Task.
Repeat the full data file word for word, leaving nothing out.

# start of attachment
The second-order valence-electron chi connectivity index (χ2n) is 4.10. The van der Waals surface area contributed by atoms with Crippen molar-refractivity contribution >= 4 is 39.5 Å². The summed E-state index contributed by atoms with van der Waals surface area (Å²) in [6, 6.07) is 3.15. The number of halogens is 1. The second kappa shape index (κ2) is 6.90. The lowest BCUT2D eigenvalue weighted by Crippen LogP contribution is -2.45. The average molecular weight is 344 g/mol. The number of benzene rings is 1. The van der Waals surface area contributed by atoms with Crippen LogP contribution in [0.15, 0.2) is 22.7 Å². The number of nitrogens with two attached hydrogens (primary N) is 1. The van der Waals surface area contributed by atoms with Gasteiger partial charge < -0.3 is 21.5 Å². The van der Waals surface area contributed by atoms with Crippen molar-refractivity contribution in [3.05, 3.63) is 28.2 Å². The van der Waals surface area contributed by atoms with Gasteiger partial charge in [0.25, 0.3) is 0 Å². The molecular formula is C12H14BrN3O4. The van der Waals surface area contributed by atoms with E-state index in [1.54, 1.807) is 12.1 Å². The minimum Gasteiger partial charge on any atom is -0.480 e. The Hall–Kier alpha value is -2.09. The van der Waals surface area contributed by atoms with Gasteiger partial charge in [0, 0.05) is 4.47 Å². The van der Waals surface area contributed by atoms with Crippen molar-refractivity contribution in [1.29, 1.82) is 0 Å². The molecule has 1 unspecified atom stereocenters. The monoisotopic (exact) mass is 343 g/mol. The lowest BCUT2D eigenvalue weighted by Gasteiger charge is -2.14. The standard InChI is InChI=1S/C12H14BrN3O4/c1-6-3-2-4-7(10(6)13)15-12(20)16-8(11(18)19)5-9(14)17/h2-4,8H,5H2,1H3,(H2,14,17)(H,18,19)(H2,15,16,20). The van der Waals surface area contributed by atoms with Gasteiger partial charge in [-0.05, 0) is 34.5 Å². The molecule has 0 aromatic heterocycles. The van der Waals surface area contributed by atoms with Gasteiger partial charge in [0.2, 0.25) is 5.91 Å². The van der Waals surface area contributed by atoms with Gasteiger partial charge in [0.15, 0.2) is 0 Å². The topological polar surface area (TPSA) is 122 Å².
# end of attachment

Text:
The second-order valence-electron chi connectivity index (χ2n) is 4.10. The van der Waals surface area contributed by atoms with Crippen molar-refractivity contribution >= 4 is 39.5 Å². The summed E-state index contributed by atoms with van der Waals surface area (Å²) in [6, 6.07) is 3.15. The number of halogens is 1. The second kappa shape index (κ2) is 6.90. The lowest BCUT2D eigenvalue weighted by Crippen LogP contribution is -2.45. The average molecular weight is 344 g/mol. The number of benzene rings is 1. The van der Waals surface area contributed by atoms with Crippen LogP contribution in [0.15, 0.2) is 22.7 Å². The number of nitrogens with two attached hydrogens (primary N) is 1. The van der Waals surface area contributed by atoms with Gasteiger partial charge < -0.3 is 21.5 Å². The van der Waals surface area contributed by atoms with Crippen molar-refractivity contribution in [3.05, 3.63) is 28.2 Å². The van der Waals surface area contributed by atoms with Gasteiger partial charge in [0.25, 0.3) is 0 Å². The molecular formula is C12H14BrN3O4. The van der Waals surface area contributed by atoms with E-state index in [1.54, 1.807) is 12.1 Å². The minimum Gasteiger partial charge on any atom is -0.480 e. The Hall–Kier alpha value is -2.09. The van der Waals surface area contributed by atoms with Gasteiger partial charge in [0, 0.05) is 4.47 Å². The van der Waals surface area contributed by atoms with Crippen molar-refractivity contribution in [1.29, 1.82) is 0 Å². The molecule has 1 unspecified atom stereocenters. The monoisotopic (exact) mass is 343 g/mol. The lowest BCUT2D eigenvalue weighted by Gasteiger charge is -2.14. The standard InChI is InChI=1S/C12H14BrN3O4/c1-6-3-2-4-7(10(6)13)15-12(20)16-8(11(18)19)5-9(14)17/h2-4,8H,5H2,1H3,(H2,14,17)(H,18,19)(H2,15,16,20). The van der Waals surface area contributed by atoms with Gasteiger partial charge in [-0.05, 0) is 34.5 Å². The molecule has 0 aromatic heterocycles. The van der Waals surface area contributed by atoms with Gasteiger partial charge in [0.2, 0.25) is 5.91 Å². The van der Waals surface area contributed by atoms with Gasteiger partial charge in [0.15, 0.2) is 0 Å². The topological polar surface area (TPSA) is 122 Å².